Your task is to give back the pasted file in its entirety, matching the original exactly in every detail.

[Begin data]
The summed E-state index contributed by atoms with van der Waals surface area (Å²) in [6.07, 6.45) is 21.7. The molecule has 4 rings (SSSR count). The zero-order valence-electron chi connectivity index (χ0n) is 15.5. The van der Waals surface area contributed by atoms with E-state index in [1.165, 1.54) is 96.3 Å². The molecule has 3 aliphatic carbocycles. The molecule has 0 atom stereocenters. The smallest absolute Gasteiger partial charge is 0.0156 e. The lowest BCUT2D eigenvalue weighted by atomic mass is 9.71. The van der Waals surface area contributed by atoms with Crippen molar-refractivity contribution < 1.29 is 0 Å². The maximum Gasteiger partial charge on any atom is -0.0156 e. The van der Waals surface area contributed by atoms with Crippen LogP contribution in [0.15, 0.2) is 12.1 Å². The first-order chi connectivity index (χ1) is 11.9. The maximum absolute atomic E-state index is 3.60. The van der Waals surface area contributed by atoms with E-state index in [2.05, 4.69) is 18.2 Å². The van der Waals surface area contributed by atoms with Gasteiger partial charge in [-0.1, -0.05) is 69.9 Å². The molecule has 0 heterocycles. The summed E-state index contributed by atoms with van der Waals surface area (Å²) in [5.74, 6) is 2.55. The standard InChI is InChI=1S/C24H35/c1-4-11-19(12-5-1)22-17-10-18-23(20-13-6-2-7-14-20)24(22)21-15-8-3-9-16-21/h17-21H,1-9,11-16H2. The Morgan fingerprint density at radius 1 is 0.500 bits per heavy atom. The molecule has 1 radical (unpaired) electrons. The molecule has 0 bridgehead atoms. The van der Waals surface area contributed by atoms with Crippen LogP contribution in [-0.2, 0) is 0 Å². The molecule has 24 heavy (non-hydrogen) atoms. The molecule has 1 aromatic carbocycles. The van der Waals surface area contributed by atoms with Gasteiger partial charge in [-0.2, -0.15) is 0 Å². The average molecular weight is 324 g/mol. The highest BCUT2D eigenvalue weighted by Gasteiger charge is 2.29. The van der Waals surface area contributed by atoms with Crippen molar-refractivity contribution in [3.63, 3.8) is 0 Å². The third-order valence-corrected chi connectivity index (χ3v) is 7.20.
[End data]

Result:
The summed E-state index contributed by atoms with van der Waals surface area (Å²) in [6.07, 6.45) is 21.7. The molecule has 4 rings (SSSR count). The zero-order valence-electron chi connectivity index (χ0n) is 15.5. The van der Waals surface area contributed by atoms with E-state index in [1.165, 1.54) is 96.3 Å². The molecule has 3 aliphatic carbocycles. The molecule has 0 atom stereocenters. The smallest absolute Gasteiger partial charge is 0.0156 e. The lowest BCUT2D eigenvalue weighted by atomic mass is 9.71. The van der Waals surface area contributed by atoms with Crippen molar-refractivity contribution < 1.29 is 0 Å². The maximum Gasteiger partial charge on any atom is -0.0156 e. The van der Waals surface area contributed by atoms with Crippen LogP contribution in [0.15, 0.2) is 12.1 Å². The first-order chi connectivity index (χ1) is 11.9. The maximum absolute atomic E-state index is 3.60. The van der Waals surface area contributed by atoms with E-state index in [2.05, 4.69) is 18.2 Å². The van der Waals surface area contributed by atoms with Gasteiger partial charge in [-0.1, -0.05) is 69.9 Å². The molecule has 0 heterocycles. The summed E-state index contributed by atoms with van der Waals surface area (Å²) in [5.74, 6) is 2.55. The standard InChI is InChI=1S/C24H35/c1-4-11-19(12-5-1)22-17-10-18-23(20-13-6-2-7-14-20)24(22)21-15-8-3-9-16-21/h17-21H,1-9,11-16H2. The Morgan fingerprint density at radius 1 is 0.500 bits per heavy atom. The molecule has 1 radical (unpaired) electrons. The molecule has 0 bridgehead atoms. The van der Waals surface area contributed by atoms with Crippen LogP contribution in [-0.2, 0) is 0 Å². The molecule has 24 heavy (non-hydrogen) atoms. The molecule has 1 aromatic carbocycles. The van der Waals surface area contributed by atoms with Gasteiger partial charge in [-0.2, -0.15) is 0 Å². The average molecular weight is 324 g/mol. The highest BCUT2D eigenvalue weighted by Gasteiger charge is 2.29. The van der Waals surface area contributed by atoms with Crippen molar-refractivity contribution in [3.63, 3.8) is 0 Å². The third-order valence-corrected chi connectivity index (χ3v) is 7.20.